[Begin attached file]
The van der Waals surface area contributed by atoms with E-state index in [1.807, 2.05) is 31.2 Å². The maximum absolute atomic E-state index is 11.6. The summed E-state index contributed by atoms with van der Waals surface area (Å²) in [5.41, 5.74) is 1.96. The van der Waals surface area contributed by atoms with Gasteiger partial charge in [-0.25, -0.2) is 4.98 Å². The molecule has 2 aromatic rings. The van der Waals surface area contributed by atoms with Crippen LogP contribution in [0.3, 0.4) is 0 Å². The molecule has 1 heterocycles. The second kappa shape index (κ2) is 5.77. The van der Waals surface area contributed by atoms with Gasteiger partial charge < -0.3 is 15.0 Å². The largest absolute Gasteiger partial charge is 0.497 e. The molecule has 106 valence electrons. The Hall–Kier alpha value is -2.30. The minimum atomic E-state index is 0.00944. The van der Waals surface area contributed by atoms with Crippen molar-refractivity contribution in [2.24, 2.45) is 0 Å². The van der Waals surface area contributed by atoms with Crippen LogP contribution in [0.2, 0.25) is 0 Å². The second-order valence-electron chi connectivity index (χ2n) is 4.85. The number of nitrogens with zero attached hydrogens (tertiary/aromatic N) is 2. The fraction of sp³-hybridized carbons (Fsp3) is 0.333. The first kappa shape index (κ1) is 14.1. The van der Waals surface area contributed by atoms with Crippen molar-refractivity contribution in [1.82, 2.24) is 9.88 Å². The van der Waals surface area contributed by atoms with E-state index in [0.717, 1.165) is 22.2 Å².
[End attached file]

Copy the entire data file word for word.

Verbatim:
The van der Waals surface area contributed by atoms with E-state index in [1.807, 2.05) is 31.2 Å². The maximum absolute atomic E-state index is 11.6. The summed E-state index contributed by atoms with van der Waals surface area (Å²) in [5.41, 5.74) is 1.96. The van der Waals surface area contributed by atoms with Gasteiger partial charge in [-0.25, -0.2) is 4.98 Å². The molecule has 2 aromatic rings. The van der Waals surface area contributed by atoms with Crippen LogP contribution in [0.3, 0.4) is 0 Å². The molecule has 1 heterocycles. The second kappa shape index (κ2) is 5.77. The van der Waals surface area contributed by atoms with Gasteiger partial charge < -0.3 is 15.0 Å². The largest absolute Gasteiger partial charge is 0.497 e. The molecule has 106 valence electrons. The Hall–Kier alpha value is -2.30. The minimum atomic E-state index is 0.00944. The van der Waals surface area contributed by atoms with Crippen molar-refractivity contribution in [2.24, 2.45) is 0 Å². The van der Waals surface area contributed by atoms with Crippen LogP contribution in [0.2, 0.25) is 0 Å². The second-order valence-electron chi connectivity index (χ2n) is 4.85. The number of nitrogens with zero attached hydrogens (tertiary/aromatic N) is 2. The fraction of sp³-hybridized carbons (Fsp3) is 0.333. The first kappa shape index (κ1) is 14.1. The van der Waals surface area contributed by atoms with Crippen molar-refractivity contribution in [1.82, 2.24) is 9.88 Å². The van der Waals surface area contributed by atoms with E-state index in [0.717, 1.165) is 22.2 Å².